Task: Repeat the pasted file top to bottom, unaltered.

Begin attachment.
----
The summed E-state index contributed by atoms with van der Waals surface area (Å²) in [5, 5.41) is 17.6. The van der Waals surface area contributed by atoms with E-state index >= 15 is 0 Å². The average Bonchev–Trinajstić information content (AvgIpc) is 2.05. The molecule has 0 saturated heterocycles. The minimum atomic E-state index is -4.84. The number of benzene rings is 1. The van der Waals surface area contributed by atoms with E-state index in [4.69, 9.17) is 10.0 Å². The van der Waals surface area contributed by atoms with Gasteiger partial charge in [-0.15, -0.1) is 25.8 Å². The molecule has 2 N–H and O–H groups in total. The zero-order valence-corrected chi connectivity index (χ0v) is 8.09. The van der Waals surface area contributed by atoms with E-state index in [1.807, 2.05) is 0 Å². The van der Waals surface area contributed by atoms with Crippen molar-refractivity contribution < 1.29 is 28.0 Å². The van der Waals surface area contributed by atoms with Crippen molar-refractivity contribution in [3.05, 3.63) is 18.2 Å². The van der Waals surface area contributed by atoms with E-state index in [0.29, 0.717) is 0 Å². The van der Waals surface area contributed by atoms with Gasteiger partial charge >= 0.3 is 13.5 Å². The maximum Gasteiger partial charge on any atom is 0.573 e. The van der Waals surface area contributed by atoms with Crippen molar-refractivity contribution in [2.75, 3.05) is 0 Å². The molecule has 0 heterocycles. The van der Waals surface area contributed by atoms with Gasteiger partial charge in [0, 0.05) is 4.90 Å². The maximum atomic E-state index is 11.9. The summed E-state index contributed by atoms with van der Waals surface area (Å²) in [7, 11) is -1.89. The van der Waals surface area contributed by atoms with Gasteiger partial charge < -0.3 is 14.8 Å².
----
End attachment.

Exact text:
The summed E-state index contributed by atoms with van der Waals surface area (Å²) in [5, 5.41) is 17.6. The van der Waals surface area contributed by atoms with E-state index >= 15 is 0 Å². The average Bonchev–Trinajstić information content (AvgIpc) is 2.05. The molecule has 0 saturated heterocycles. The minimum atomic E-state index is -4.84. The number of benzene rings is 1. The van der Waals surface area contributed by atoms with E-state index in [4.69, 9.17) is 10.0 Å². The van der Waals surface area contributed by atoms with Gasteiger partial charge in [-0.15, -0.1) is 25.8 Å². The molecule has 2 N–H and O–H groups in total. The zero-order valence-corrected chi connectivity index (χ0v) is 8.09. The van der Waals surface area contributed by atoms with E-state index in [1.807, 2.05) is 0 Å². The van der Waals surface area contributed by atoms with Crippen molar-refractivity contribution < 1.29 is 28.0 Å². The van der Waals surface area contributed by atoms with Crippen molar-refractivity contribution in [3.05, 3.63) is 18.2 Å². The van der Waals surface area contributed by atoms with E-state index in [0.29, 0.717) is 0 Å². The van der Waals surface area contributed by atoms with Gasteiger partial charge >= 0.3 is 13.5 Å². The maximum Gasteiger partial charge on any atom is 0.573 e. The van der Waals surface area contributed by atoms with Crippen molar-refractivity contribution in [2.75, 3.05) is 0 Å². The molecule has 0 heterocycles. The van der Waals surface area contributed by atoms with Gasteiger partial charge in [0, 0.05) is 4.90 Å². The maximum atomic E-state index is 11.9. The summed E-state index contributed by atoms with van der Waals surface area (Å²) in [7, 11) is -1.89. The van der Waals surface area contributed by atoms with Gasteiger partial charge < -0.3 is 14.8 Å².